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Traditionally creating graphical applications (GUI apps) has been hard. It takes a lot to setup and configure all the basics. Fortunately guizero has come along to make it easy to create GUIs in Python. It removes much of the boiler plate code allowing you to concentrate on creating the code to make the application work.
GUI is short for graphical user interface, which describes applications that you run in a graphical environment, such as Windows, Linux and Mac. Applications which you typically interact with using a combination of keyboard and mouse, or through touch.
The guizero library provides an easy way to get started programming a GUI with Python. It removes the need for much of the boiler plate code and makes it easy to create simple applications.
The guizero library is based on TKinter which is the built in GUI environment for Python.
This is designed as an example project to show how to use guizero, but I’ve based it on something I’ve been doing on my sister website Penguin Fortress. On the penguin fortress youtube channel I’m creating some videos on cryptography and recently discussed ROT13 encryption as a way of obscuring information. Note this is a very week form of encryption. It’s not suitable for any data you want to keep secret, but is useful for hiding the punchline of a joke etc.
To understand about cryptography and about RO13 encryption see the video below.
The application is shown in the image below. It has an area for entering the plaintext, then clicking on Encrypt will populate the ciphertext field. It can also be operated in reverse by entering the ciphertext into the appropriate field and clicking on Decrypt.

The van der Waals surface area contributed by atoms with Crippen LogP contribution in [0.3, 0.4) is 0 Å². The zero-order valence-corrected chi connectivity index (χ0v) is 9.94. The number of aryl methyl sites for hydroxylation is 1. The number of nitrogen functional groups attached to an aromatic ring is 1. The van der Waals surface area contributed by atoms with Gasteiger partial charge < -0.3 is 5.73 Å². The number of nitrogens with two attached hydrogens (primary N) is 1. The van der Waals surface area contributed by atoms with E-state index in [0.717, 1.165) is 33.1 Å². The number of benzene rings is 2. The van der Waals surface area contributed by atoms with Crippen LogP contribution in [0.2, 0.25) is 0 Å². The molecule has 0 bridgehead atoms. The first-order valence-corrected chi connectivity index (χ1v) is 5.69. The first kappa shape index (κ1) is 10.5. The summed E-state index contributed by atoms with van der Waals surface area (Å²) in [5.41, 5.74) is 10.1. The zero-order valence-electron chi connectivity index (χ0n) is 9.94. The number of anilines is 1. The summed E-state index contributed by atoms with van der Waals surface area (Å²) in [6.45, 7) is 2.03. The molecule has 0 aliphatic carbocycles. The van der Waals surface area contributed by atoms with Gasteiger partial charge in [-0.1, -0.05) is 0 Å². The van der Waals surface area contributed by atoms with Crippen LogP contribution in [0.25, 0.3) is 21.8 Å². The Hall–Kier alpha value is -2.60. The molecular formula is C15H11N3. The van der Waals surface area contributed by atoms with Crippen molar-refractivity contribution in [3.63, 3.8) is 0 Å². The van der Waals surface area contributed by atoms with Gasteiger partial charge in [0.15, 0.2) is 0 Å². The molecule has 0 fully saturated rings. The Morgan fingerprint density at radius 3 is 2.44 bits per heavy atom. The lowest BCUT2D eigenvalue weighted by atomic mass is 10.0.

#!/usr/bin/env python3 from guizero import App, Text, TextBox, PushButton, Box def rot13 (plaintext): ciphertext = "" for pt_chr in plaintext: # Check if it's an alpha character (otherwise leave unchanged) # convert to a number pt_int = ord(pt_chr) if (pt_int >= ord('A') and pt_int <= ord('Z')): # it's upper case # add 13 ct_int = pt_int + 13 # check to see if we need to wrap around if ct_int > ord('Z'): ct_int -= 26 ciphertext += chr(ct_int) elif (pt_int >= ord('a') and pt_int <= ord('z')): # it's lower case # add 13 ct_int = pt_int + 13 # check to see if we need to wrap around if ct_int > ord('z'): ct_int -= 26 ciphertext += chr(ct_int) else: # not alpha char so just add ciphertext += pt_chr return ciphertext def encrypt(): encrypted_text = rot13 (plaintext_text.value) ciphertext_text.value = encrypted_text def decrypt(): decrypted_text = rot13 (ciphertext_text.value) plaintext_text.value = decrypted_text def clear_text(): plaintext_text.value = "" ciphertext_text.value = "" app = App(title="ROT13", width=800, height=600) title = Text(app, text="Convert to/from ROT 13", size=24, height=2) plaintext_title = Text(app, text="Plaintext:") plaintext_text = TextBox(app, width=90, height=10, multiline=True) buttons_box = Box(app, height=80, width=220) # Buttons are contained within the Box encrypt_button = PushButton(buttons_box, text="Encrypt", align="left", command=encrypt) decrypt_button = PushButton(buttons_box, text="Decrypt", align="left", command=decrypt) clear_button = PushButton(buttons_box, text="Clear", align="left", command=clear_text) ciphertext_title = Text(app, text="Ciphertext:") ciphertext_text = TextBox(app, width=90, height=10, multiline=True) app.display()
More information about Cryptography and guizero.
See the links below for more information.
See my other programming guides at: